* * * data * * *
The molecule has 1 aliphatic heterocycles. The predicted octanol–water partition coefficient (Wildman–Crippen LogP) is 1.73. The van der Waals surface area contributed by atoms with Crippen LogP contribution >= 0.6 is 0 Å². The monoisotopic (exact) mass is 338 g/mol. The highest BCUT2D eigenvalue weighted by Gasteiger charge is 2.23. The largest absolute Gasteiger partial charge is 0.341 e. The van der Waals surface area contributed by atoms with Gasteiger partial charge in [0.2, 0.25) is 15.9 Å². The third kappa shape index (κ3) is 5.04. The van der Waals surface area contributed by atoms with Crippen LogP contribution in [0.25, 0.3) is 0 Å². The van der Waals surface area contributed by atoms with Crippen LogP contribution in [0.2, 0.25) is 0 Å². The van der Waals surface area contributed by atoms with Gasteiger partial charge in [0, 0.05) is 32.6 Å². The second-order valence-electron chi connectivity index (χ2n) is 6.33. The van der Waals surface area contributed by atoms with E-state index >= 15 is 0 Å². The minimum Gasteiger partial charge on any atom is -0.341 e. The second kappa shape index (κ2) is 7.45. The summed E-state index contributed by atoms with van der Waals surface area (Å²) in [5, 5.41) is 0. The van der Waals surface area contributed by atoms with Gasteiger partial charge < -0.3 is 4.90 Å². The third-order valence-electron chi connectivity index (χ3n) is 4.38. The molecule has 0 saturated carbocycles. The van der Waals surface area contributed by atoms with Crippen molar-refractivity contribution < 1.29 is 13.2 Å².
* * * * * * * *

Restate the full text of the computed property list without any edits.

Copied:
The molecule has 1 aliphatic heterocycles. The predicted octanol–water partition coefficient (Wildman–Crippen LogP) is 1.73. The van der Waals surface area contributed by atoms with Crippen LogP contribution >= 0.6 is 0 Å². The monoisotopic (exact) mass is 338 g/mol. The highest BCUT2D eigenvalue weighted by Gasteiger charge is 2.23. The largest absolute Gasteiger partial charge is 0.341 e. The van der Waals surface area contributed by atoms with Gasteiger partial charge in [0.2, 0.25) is 15.9 Å². The third kappa shape index (κ3) is 5.04. The van der Waals surface area contributed by atoms with Crippen LogP contribution in [0.25, 0.3) is 0 Å². The van der Waals surface area contributed by atoms with Crippen LogP contribution in [0.2, 0.25) is 0 Å². The van der Waals surface area contributed by atoms with Gasteiger partial charge in [0, 0.05) is 32.6 Å². The second-order valence-electron chi connectivity index (χ2n) is 6.33. The van der Waals surface area contributed by atoms with E-state index >= 15 is 0 Å². The minimum Gasteiger partial charge on any atom is -0.341 e. The second kappa shape index (κ2) is 7.45. The summed E-state index contributed by atoms with van der Waals surface area (Å²) in [5, 5.41) is 0. The van der Waals surface area contributed by atoms with Gasteiger partial charge < -0.3 is 4.90 Å². The third-order valence-electron chi connectivity index (χ3n) is 4.38. The molecule has 0 saturated carbocycles. The van der Waals surface area contributed by atoms with Crippen molar-refractivity contribution < 1.29 is 13.2 Å².